Microsoft is making a major U-turn today by reversing some of its controversial Xbox One policies. In a statement on the company's Xbox blog, Microsoft says it's making policy changes "as a result of feedback from the Xbox community." Microsoft is reversing a 24-hour online check, noting that it will not be required to play offline Xbox One games. "After a one-time system set-up with a new Xbox One, you can play any disc-based game without ever connecting online again," says a Microsoft statement.

Microsoft is also reversing its used game policy, noting there will be no limitations to using and sharing games. "It will work just as it does today on Xbox 360." Microsoft previously revealed it would support installing games to HDD from disc, without a requirement for the disc, but the changes mean that the disc will now be required to be in the tray for the game to work. "Downloaded titles cannot be shared or resold," says Microsoft, which means a 10-person family sharing feature has been killed off. Regional restrictions are also being removed, allowing consumers to buy a disc from a retailer and play it on any Xbox One console.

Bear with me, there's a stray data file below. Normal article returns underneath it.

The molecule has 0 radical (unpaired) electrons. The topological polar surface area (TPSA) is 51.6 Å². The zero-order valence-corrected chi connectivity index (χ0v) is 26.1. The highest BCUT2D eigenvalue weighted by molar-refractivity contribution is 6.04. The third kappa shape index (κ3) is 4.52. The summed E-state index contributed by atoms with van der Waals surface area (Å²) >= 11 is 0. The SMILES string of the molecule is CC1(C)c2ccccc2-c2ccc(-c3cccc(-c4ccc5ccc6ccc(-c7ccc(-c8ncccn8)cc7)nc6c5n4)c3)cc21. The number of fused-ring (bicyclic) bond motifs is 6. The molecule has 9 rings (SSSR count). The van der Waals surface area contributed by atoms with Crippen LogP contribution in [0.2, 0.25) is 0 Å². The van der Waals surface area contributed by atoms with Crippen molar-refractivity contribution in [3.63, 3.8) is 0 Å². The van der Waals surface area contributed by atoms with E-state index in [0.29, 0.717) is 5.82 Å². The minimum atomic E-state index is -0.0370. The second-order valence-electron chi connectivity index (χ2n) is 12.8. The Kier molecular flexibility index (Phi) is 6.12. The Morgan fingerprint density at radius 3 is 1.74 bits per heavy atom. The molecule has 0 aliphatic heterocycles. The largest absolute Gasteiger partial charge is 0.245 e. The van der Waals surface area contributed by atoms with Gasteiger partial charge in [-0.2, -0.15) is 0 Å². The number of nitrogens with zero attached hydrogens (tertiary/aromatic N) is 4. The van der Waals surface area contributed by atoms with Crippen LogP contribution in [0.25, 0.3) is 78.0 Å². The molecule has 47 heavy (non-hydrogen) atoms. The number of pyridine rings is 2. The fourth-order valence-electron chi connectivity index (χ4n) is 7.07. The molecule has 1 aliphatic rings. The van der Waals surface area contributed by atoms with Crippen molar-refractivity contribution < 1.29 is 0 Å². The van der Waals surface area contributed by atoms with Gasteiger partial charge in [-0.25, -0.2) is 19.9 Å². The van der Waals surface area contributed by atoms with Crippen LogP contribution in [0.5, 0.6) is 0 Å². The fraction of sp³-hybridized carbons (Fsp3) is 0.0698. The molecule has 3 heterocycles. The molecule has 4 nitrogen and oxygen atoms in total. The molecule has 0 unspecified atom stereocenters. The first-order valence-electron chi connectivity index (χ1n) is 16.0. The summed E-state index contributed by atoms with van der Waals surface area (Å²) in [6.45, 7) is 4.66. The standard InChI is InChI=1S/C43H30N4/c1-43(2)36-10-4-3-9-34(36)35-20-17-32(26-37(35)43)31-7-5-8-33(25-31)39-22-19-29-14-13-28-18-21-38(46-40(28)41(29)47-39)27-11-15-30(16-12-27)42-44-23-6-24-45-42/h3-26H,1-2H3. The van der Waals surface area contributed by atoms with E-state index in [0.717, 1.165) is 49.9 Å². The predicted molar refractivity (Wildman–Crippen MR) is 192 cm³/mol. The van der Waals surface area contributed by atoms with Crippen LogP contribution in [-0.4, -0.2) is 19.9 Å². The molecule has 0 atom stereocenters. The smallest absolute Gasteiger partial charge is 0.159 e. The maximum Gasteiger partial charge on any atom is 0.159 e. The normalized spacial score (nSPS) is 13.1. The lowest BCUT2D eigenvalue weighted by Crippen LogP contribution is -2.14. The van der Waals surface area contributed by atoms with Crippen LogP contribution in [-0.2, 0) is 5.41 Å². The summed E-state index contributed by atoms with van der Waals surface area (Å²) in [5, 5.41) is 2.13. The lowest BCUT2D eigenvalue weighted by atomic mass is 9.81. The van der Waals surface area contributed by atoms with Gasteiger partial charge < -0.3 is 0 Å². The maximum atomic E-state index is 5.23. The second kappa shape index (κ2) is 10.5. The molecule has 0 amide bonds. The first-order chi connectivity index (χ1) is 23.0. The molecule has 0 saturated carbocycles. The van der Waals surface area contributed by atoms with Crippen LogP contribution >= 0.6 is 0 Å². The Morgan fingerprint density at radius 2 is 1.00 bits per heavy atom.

The U-turn is a significant change in policy for Microsoft, and it follows initial confusion over its policies and the restrictions gaining mainstream attention this week. Microsoft is clearly reacting to Sony's own E3 announcements, hoping to repair some of the damage over the confusing and controversial aspects to its next-generation console.